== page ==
Emigration is density independent, at the start of each generation each new individual has a probability of emigrating determined by its emigration trait value. The distance each individual disperses is sampled from a negative exponential distribution with mean equal to 200 m (equal to two cells), while the direction is drawn from a uniform circular distribution (between 0 and 2π radians). Individuals settle in a patch if it is suitable; if the patch is unsuitable the individual dies. When all the dispersing individuals have either died or settled, the dispersal phase is concluded and the model continues to the next generation step. Note that in using this method not all individuals that have the opportunity to emigrate do effectively emigrate. A proportion will draw a direction and distance resulting in them landing and remaining in their natal cell. However, as the mean dispersal distance is constant, this does not lead to confounding effects between evolution of emigration probability and dispersal distance.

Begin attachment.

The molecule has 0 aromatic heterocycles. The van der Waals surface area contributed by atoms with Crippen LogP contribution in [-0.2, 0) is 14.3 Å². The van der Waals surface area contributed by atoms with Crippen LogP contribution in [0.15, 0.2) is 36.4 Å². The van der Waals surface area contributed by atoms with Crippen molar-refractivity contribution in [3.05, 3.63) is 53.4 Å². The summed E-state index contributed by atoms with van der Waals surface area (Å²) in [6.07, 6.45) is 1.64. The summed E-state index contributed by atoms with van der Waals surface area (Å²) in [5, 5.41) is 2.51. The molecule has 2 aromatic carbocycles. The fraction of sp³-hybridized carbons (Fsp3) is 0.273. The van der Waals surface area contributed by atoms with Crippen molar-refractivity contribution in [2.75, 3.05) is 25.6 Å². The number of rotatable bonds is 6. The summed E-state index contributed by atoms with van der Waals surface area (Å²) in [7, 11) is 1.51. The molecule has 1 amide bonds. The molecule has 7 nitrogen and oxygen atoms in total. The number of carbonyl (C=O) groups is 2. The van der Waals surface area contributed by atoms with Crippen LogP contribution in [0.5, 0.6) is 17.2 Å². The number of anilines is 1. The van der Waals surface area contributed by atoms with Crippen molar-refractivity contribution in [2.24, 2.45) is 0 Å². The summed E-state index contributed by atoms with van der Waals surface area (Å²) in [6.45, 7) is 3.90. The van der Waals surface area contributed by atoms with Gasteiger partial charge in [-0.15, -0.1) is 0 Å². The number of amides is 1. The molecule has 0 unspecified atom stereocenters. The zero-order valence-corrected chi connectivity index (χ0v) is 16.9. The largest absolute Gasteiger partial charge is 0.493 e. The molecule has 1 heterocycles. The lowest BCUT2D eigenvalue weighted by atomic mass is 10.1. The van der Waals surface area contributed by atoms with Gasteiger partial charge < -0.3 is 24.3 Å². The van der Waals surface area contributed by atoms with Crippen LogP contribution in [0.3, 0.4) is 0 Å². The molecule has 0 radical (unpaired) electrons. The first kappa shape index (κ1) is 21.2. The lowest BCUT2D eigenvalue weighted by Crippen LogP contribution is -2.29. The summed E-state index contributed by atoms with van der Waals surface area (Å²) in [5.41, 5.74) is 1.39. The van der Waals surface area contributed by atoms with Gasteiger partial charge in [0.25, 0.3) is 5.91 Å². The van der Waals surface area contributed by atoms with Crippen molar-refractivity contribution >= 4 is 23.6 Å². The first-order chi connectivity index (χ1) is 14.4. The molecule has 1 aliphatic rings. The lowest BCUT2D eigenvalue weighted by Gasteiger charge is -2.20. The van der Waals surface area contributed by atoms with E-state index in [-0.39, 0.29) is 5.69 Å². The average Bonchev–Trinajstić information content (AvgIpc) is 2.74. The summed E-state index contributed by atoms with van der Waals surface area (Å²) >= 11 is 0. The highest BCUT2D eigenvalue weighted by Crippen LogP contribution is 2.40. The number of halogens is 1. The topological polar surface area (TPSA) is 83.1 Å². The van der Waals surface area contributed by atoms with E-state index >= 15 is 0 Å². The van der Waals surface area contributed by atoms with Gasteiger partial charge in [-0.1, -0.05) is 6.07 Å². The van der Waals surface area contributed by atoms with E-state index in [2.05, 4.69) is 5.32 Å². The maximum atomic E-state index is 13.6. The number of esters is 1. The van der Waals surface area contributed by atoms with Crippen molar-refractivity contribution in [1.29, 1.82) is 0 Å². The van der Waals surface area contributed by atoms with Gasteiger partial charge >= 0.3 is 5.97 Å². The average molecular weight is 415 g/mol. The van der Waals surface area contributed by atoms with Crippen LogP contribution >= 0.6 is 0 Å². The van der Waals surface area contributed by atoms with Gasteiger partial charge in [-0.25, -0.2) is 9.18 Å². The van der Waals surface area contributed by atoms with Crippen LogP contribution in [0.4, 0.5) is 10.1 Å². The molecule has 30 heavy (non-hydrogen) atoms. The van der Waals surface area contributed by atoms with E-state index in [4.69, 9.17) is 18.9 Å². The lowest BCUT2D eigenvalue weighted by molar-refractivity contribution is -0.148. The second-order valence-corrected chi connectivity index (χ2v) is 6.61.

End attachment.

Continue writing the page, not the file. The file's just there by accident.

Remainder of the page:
The simulations are performed on discrete random landscapes of 2000 by 50 cells with a single habitat type. The resolution of each cell is 100 m. Reflective boundary conditions are applied. The landscape was randomly composed of suitable and unsuitable cells and for this experiment 30% of the cells are randomly selected to be suitable. On top of this random landscape an environmental gradient in cell carrying capacity (K) is then applied linearly in space along the x axis. The gradient method follows that of Travis & Dytham (2004), optimal conditions (Kopt = 100) decline linearly to conditions that do not allow population survival (K = 0) resulting in a climate window of suitable habitat space. The carrying capacity of a suitable cell with coordinates x, y (K(x,y)) is set by the following equation: Kx,y=Kopt|xxopt|G where |xxopt| is the distance from the cell to the optimum and G is the gradient steepness (G = 2). Without environmental stochasticity this method results in a climate window that is 100 cells wide in the x dimension of the landscape. K is therefore constrained to be greater than or equal to zero.